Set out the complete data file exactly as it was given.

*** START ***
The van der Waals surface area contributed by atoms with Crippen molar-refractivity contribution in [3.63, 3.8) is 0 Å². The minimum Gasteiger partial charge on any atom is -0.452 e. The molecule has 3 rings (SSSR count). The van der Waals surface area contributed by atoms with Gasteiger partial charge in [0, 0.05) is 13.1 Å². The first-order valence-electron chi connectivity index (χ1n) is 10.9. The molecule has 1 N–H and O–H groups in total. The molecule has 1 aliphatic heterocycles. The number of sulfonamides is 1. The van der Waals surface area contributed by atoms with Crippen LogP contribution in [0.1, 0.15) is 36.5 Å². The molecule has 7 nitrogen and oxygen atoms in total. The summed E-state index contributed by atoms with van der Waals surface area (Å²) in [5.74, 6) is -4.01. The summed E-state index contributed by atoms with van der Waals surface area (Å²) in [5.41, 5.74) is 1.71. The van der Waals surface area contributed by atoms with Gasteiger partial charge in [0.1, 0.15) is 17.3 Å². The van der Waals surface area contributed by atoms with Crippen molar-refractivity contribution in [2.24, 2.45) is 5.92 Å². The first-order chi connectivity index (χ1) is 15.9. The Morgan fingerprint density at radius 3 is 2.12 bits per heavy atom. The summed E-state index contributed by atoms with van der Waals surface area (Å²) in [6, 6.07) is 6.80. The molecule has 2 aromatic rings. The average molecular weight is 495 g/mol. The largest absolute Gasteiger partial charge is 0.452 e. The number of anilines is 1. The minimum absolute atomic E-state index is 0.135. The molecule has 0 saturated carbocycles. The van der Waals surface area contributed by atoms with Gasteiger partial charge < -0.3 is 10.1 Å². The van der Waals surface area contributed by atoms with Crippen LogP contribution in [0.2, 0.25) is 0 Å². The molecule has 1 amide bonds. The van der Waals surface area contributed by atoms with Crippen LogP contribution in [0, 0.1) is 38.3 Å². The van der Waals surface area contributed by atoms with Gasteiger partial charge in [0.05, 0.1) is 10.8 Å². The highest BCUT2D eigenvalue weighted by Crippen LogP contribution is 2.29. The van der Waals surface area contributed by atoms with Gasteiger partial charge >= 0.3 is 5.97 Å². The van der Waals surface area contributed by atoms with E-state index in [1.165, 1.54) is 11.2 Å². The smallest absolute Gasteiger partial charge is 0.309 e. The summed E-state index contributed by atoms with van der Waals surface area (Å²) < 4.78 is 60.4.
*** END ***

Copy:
The van der Waals surface area contributed by atoms with Crippen molar-refractivity contribution in [3.63, 3.8) is 0 Å². The minimum Gasteiger partial charge on any atom is -0.452 e. The molecule has 3 rings (SSSR count). The van der Waals surface area contributed by atoms with Gasteiger partial charge in [0, 0.05) is 13.1 Å². The first-order valence-electron chi connectivity index (χ1n) is 10.9. The molecule has 1 N–H and O–H groups in total. The molecule has 1 aliphatic heterocycles. The number of sulfonamides is 1. The van der Waals surface area contributed by atoms with Crippen LogP contribution in [0.1, 0.15) is 36.5 Å². The molecule has 7 nitrogen and oxygen atoms in total. The summed E-state index contributed by atoms with van der Waals surface area (Å²) in [5.74, 6) is -4.01. The summed E-state index contributed by atoms with van der Waals surface area (Å²) in [5.41, 5.74) is 1.71. The van der Waals surface area contributed by atoms with Gasteiger partial charge in [0.1, 0.15) is 17.3 Å². The van der Waals surface area contributed by atoms with Crippen molar-refractivity contribution in [2.24, 2.45) is 5.92 Å². The first-order chi connectivity index (χ1) is 15.9. The Morgan fingerprint density at radius 3 is 2.12 bits per heavy atom. The summed E-state index contributed by atoms with van der Waals surface area (Å²) in [6, 6.07) is 6.80. The molecule has 2 aromatic rings. The average molecular weight is 495 g/mol. The largest absolute Gasteiger partial charge is 0.452 e. The number of anilines is 1. The minimum absolute atomic E-state index is 0.135. The molecule has 0 saturated carbocycles. The van der Waals surface area contributed by atoms with Gasteiger partial charge < -0.3 is 10.1 Å². The van der Waals surface area contributed by atoms with Crippen LogP contribution in [0.2, 0.25) is 0 Å². The molecule has 1 amide bonds. The van der Waals surface area contributed by atoms with Crippen LogP contribution in [0, 0.1) is 38.3 Å². The van der Waals surface area contributed by atoms with Gasteiger partial charge in [0.05, 0.1) is 10.8 Å². The highest BCUT2D eigenvalue weighted by Crippen LogP contribution is 2.29. The van der Waals surface area contributed by atoms with Gasteiger partial charge >= 0.3 is 5.97 Å². The van der Waals surface area contributed by atoms with E-state index in [1.165, 1.54) is 11.2 Å². The smallest absolute Gasteiger partial charge is 0.309 e. The summed E-state index contributed by atoms with van der Waals surface area (Å²) < 4.78 is 60.4.